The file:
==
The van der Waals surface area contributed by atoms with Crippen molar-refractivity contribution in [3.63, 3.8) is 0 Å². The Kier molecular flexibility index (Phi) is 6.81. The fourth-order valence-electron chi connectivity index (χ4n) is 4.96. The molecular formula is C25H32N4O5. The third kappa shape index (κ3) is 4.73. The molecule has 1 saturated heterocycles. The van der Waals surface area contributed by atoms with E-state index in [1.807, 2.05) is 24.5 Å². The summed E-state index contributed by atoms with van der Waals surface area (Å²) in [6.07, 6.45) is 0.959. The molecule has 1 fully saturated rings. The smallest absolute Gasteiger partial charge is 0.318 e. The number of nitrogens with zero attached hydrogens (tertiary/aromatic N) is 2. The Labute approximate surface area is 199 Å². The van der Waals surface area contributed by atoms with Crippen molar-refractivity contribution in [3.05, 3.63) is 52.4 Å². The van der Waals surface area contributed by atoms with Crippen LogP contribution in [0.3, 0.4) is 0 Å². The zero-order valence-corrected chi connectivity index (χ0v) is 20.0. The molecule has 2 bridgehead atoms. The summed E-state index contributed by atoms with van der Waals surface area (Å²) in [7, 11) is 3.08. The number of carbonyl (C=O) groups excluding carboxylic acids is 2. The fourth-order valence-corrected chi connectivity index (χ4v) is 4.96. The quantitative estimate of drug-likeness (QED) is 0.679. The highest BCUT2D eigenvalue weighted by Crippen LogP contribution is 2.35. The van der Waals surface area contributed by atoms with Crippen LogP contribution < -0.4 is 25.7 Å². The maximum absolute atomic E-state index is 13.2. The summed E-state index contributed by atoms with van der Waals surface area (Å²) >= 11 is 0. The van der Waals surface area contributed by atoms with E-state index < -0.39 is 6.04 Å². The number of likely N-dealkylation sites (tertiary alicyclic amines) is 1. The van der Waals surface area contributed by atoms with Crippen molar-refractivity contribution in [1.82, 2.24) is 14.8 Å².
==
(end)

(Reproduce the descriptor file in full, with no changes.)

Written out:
The van der Waals surface area contributed by atoms with Crippen molar-refractivity contribution in [3.63, 3.8) is 0 Å². The Kier molecular flexibility index (Phi) is 6.81. The fourth-order valence-electron chi connectivity index (χ4n) is 4.96. The molecular formula is C25H32N4O5. The third kappa shape index (κ3) is 4.73. The molecule has 1 saturated heterocycles. The van der Waals surface area contributed by atoms with E-state index in [1.807, 2.05) is 24.5 Å². The summed E-state index contributed by atoms with van der Waals surface area (Å²) in [6.07, 6.45) is 0.959. The molecule has 1 fully saturated rings. The smallest absolute Gasteiger partial charge is 0.318 e. The number of nitrogens with zero attached hydrogens (tertiary/aromatic N) is 2. The Labute approximate surface area is 199 Å². The van der Waals surface area contributed by atoms with Crippen molar-refractivity contribution in [3.05, 3.63) is 52.4 Å². The van der Waals surface area contributed by atoms with Crippen LogP contribution in [0.3, 0.4) is 0 Å². The zero-order valence-corrected chi connectivity index (χ0v) is 20.0. The molecule has 2 bridgehead atoms. The summed E-state index contributed by atoms with van der Waals surface area (Å²) in [7, 11) is 3.08. The number of carbonyl (C=O) groups excluding carboxylic acids is 2. The fourth-order valence-corrected chi connectivity index (χ4v) is 4.96. The quantitative estimate of drug-likeness (QED) is 0.679. The highest BCUT2D eigenvalue weighted by Crippen LogP contribution is 2.35. The van der Waals surface area contributed by atoms with Crippen LogP contribution < -0.4 is 25.7 Å². The maximum absolute atomic E-state index is 13.2. The summed E-state index contributed by atoms with van der Waals surface area (Å²) >= 11 is 0. The van der Waals surface area contributed by atoms with E-state index < -0.39 is 6.04 Å². The number of likely N-dealkylation sites (tertiary alicyclic amines) is 1. The van der Waals surface area contributed by atoms with Crippen molar-refractivity contribution in [1.82, 2.24) is 14.8 Å².